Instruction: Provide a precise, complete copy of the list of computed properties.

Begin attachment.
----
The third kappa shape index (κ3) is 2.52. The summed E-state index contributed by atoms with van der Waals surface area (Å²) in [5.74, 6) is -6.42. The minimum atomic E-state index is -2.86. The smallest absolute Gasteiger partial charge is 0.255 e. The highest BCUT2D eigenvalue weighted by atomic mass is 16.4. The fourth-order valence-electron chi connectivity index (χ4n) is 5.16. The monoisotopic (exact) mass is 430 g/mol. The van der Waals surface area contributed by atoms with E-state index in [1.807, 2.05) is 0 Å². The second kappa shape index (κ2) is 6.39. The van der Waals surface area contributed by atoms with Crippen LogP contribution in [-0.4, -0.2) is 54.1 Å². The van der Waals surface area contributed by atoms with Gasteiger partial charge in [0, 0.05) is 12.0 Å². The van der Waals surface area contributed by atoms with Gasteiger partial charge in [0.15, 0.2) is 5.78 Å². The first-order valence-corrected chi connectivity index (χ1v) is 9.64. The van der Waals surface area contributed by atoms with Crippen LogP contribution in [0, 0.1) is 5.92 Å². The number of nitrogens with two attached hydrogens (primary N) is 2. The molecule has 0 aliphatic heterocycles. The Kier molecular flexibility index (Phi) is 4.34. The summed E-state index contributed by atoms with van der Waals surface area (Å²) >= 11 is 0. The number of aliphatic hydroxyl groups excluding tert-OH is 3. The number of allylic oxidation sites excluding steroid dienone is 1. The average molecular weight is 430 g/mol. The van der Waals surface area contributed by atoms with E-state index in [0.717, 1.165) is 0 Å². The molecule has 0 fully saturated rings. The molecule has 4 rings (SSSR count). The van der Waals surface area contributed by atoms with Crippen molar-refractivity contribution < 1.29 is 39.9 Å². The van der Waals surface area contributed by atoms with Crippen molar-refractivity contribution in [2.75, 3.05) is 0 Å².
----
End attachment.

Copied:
The third kappa shape index (κ3) is 2.52. The summed E-state index contributed by atoms with van der Waals surface area (Å²) in [5.74, 6) is -6.42. The minimum atomic E-state index is -2.86. The smallest absolute Gasteiger partial charge is 0.255 e. The highest BCUT2D eigenvalue weighted by atomic mass is 16.4. The fourth-order valence-electron chi connectivity index (χ4n) is 5.16. The monoisotopic (exact) mass is 430 g/mol. The van der Waals surface area contributed by atoms with E-state index in [1.807, 2.05) is 0 Å². The second kappa shape index (κ2) is 6.39. The van der Waals surface area contributed by atoms with Crippen LogP contribution in [-0.4, -0.2) is 54.1 Å². The van der Waals surface area contributed by atoms with Gasteiger partial charge in [0, 0.05) is 12.0 Å². The van der Waals surface area contributed by atoms with Gasteiger partial charge in [0.15, 0.2) is 5.78 Å². The first-order valence-corrected chi connectivity index (χ1v) is 9.64. The van der Waals surface area contributed by atoms with Crippen LogP contribution in [0, 0.1) is 5.92 Å². The number of nitrogens with two attached hydrogens (primary N) is 2. The molecule has 0 aliphatic heterocycles. The Kier molecular flexibility index (Phi) is 4.34. The summed E-state index contributed by atoms with van der Waals surface area (Å²) >= 11 is 0. The number of aliphatic hydroxyl groups excluding tert-OH is 3. The number of allylic oxidation sites excluding steroid dienone is 1. The average molecular weight is 430 g/mol. The van der Waals surface area contributed by atoms with E-state index in [0.717, 1.165) is 0 Å². The molecule has 0 fully saturated rings. The molecule has 4 rings (SSSR count). The van der Waals surface area contributed by atoms with Crippen molar-refractivity contribution < 1.29 is 39.9 Å². The van der Waals surface area contributed by atoms with Crippen molar-refractivity contribution in [2.75, 3.05) is 0 Å².